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Hong Kong tries open banking – without fintechs

It’s ‘banks only’ for the time being as the HKMA seeks to hurry data-sharing API connectivity.



The Hong Kong Monetary Authority, in an attempt to speed up the adoption of open-banking business models, has convened a grouping of 28 banks to pilot use cases.

These banks operate under the HKMA’s Interbank Account Data Sharing Initiative (IADS), which the authority’s Fintech Facilitation Office announced in August.

Open banking is the sharing of customer data between banks and third parties such as fintech companies, using APIs for real-time communication, based on customer consent.

In most markets where open banking exists, it is intended to enable fintechs to develop services by leveraging the customer’s data held by banks. The IADS suggests Hong Kong intends to start its regime without fintech participation.

Slow build

This was not the original plan. The HKMA announced its Open API Framework in 2018, which laid out a four-phased schedule for banks to ready APIs sharing account data, product specs, customer onboarding, and transacting payments (within Hong Kong’s real-time mobile payments system).

By now banks should have all built their APIs. But the HKMA never created a standard for those APIs, the quality of the data, or protocols for customer consent and connecting to other players. Nor did the HKMA set out eligibility criteria for third parties such as fintechs.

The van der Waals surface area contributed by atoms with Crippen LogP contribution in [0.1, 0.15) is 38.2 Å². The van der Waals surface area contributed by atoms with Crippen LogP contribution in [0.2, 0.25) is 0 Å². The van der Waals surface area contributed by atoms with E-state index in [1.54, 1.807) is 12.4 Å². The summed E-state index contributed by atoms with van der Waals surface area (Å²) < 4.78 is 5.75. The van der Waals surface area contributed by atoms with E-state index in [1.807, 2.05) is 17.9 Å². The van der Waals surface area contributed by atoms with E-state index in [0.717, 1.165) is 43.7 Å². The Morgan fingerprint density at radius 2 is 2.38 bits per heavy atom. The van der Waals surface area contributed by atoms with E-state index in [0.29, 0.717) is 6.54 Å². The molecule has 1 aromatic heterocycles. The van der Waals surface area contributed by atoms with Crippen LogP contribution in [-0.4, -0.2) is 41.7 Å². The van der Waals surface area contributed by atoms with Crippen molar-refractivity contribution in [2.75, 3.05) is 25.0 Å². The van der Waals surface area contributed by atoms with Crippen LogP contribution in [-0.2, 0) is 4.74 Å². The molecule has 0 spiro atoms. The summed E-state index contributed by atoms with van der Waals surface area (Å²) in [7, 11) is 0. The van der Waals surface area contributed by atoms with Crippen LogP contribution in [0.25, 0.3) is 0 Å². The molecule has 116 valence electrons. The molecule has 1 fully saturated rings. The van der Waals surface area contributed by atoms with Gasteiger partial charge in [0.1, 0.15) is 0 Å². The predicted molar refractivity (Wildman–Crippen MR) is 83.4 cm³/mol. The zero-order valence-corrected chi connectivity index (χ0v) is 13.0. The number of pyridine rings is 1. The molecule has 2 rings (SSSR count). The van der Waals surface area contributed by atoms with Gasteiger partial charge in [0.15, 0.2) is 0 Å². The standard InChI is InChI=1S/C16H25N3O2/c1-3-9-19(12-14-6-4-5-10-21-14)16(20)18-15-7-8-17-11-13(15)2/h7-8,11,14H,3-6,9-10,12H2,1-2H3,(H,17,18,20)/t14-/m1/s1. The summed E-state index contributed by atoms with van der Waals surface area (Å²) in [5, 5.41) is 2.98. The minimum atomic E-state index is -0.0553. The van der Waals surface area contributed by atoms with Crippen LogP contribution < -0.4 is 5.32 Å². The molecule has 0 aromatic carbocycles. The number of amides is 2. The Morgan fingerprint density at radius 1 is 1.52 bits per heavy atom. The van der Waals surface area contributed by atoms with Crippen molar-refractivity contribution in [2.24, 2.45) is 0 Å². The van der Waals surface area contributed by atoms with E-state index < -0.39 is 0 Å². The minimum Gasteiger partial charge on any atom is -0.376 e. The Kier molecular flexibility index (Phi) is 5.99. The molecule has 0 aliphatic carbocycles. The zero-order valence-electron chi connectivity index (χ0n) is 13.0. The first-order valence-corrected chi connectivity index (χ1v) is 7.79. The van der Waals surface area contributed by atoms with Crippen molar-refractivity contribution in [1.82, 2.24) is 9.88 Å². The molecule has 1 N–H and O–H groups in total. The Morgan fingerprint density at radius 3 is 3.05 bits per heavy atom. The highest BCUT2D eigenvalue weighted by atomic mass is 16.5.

Banks have been slow to embrace open APIs as a result. Their legal and compliance teams are reluctant to share customer data with fintechs or other third parties they don’t understand: banks realize that any data breach or other mishap will leave them on liable.

Meanwhile, the lack of standards means every single connection is bespoke, each integration a negotiation.

Just us banks

The HKMA’s answer to this logjam is IADS. Within this initiative, it wants to see banks pilot account aggregation and loan assessments. The Authority expects to see the first pilots for SME users this year, soon followed by pilots for retail customers.

Banks are more comfortable sharing their customer’s data with another bank. At least they know they share a common regulator and operate under the same rules and within a similar culture. Although API standards vary among them, the differences are not dramatic – whereas there could be very different specs if dealing with a fintech.

IADS is not a silver bullet. The issue of consent management for SMEs remains difficult for banks to figure out: authorizing data can get complicated when it involves multiple proprietors with different bank accounts.

While the IADS scheme is likely to get banks launching pilots, the use cases are going to remain tepid if they are just bank-to-bank. Ongoing tangles over consent management may also restrict data sharing to a subset of SMEs.

The HKMA doesn’t intend to lock out fintechs: it will want to see open banking extend to third parties, and IADS is just to get the ball rolling.

But banks are also less likely to allocate budget and resources to projects in which they don’t have a lot of confidence. If the use cases are too niche or lack a ‘wow’ factor, banks may drag their heels on expanding operations to include fintechs.

The HKMA, in its attempt to speed up the adoption of open banking in Hong Kong, may find it is actually slowing things down.

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